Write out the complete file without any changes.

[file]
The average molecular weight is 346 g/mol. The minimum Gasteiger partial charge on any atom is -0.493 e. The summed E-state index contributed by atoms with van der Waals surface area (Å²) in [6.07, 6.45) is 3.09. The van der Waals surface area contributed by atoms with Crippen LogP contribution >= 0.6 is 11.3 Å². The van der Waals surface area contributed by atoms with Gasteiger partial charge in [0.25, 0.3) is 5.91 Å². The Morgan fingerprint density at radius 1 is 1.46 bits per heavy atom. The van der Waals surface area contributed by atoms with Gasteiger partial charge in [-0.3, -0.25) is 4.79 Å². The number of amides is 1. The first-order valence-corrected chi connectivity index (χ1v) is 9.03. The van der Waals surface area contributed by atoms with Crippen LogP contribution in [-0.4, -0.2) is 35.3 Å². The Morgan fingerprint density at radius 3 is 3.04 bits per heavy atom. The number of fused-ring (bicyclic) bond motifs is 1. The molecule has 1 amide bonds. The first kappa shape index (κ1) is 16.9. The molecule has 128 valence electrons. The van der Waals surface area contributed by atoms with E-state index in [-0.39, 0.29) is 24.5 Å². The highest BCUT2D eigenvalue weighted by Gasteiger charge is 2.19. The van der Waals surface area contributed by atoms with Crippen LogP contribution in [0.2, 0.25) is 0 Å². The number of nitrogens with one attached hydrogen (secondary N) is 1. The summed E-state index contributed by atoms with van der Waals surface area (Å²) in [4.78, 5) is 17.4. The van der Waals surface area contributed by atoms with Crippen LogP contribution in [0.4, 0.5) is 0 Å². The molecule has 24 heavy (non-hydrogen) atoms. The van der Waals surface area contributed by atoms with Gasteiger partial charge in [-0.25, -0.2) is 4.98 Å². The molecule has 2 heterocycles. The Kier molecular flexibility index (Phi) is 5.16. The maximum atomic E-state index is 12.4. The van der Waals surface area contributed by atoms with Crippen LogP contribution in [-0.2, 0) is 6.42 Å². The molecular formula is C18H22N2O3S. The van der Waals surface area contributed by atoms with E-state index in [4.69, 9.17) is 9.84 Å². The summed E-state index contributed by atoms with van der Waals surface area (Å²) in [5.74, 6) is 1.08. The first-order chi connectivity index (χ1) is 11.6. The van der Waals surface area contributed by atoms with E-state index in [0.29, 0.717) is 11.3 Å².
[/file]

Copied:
The average molecular weight is 346 g/mol. The minimum Gasteiger partial charge on any atom is -0.493 e. The summed E-state index contributed by atoms with van der Waals surface area (Å²) in [6.07, 6.45) is 3.09. The van der Waals surface area contributed by atoms with Crippen LogP contribution >= 0.6 is 11.3 Å². The van der Waals surface area contributed by atoms with Gasteiger partial charge in [0.25, 0.3) is 5.91 Å². The Morgan fingerprint density at radius 1 is 1.46 bits per heavy atom. The van der Waals surface area contributed by atoms with Gasteiger partial charge in [-0.3, -0.25) is 4.79 Å². The number of amides is 1. The first-order valence-corrected chi connectivity index (χ1v) is 9.03. The van der Waals surface area contributed by atoms with Crippen LogP contribution in [-0.4, -0.2) is 35.3 Å². The Morgan fingerprint density at radius 3 is 3.04 bits per heavy atom. The number of fused-ring (bicyclic) bond motifs is 1. The molecule has 1 amide bonds. The first kappa shape index (κ1) is 16.9. The molecule has 128 valence electrons. The van der Waals surface area contributed by atoms with E-state index in [-0.39, 0.29) is 24.5 Å². The highest BCUT2D eigenvalue weighted by Gasteiger charge is 2.19. The van der Waals surface area contributed by atoms with Crippen LogP contribution in [0.2, 0.25) is 0 Å². The number of nitrogens with one attached hydrogen (secondary N) is 1. The summed E-state index contributed by atoms with van der Waals surface area (Å²) in [4.78, 5) is 17.4. The van der Waals surface area contributed by atoms with Crippen LogP contribution in [0.4, 0.5) is 0 Å². The molecule has 24 heavy (non-hydrogen) atoms. The van der Waals surface area contributed by atoms with Gasteiger partial charge in [-0.25, -0.2) is 4.98 Å². The molecule has 2 heterocycles. The Kier molecular flexibility index (Phi) is 5.16. The maximum atomic E-state index is 12.4. The van der Waals surface area contributed by atoms with Crippen LogP contribution in [-0.2, 0) is 6.42 Å². The molecular formula is C18H22N2O3S. The van der Waals surface area contributed by atoms with E-state index in [4.69, 9.17) is 9.84 Å². The summed E-state index contributed by atoms with van der Waals surface area (Å²) in [5.74, 6) is 1.08. The first-order chi connectivity index (χ1) is 11.6. The van der Waals surface area contributed by atoms with E-state index in [0.29, 0.717) is 11.3 Å².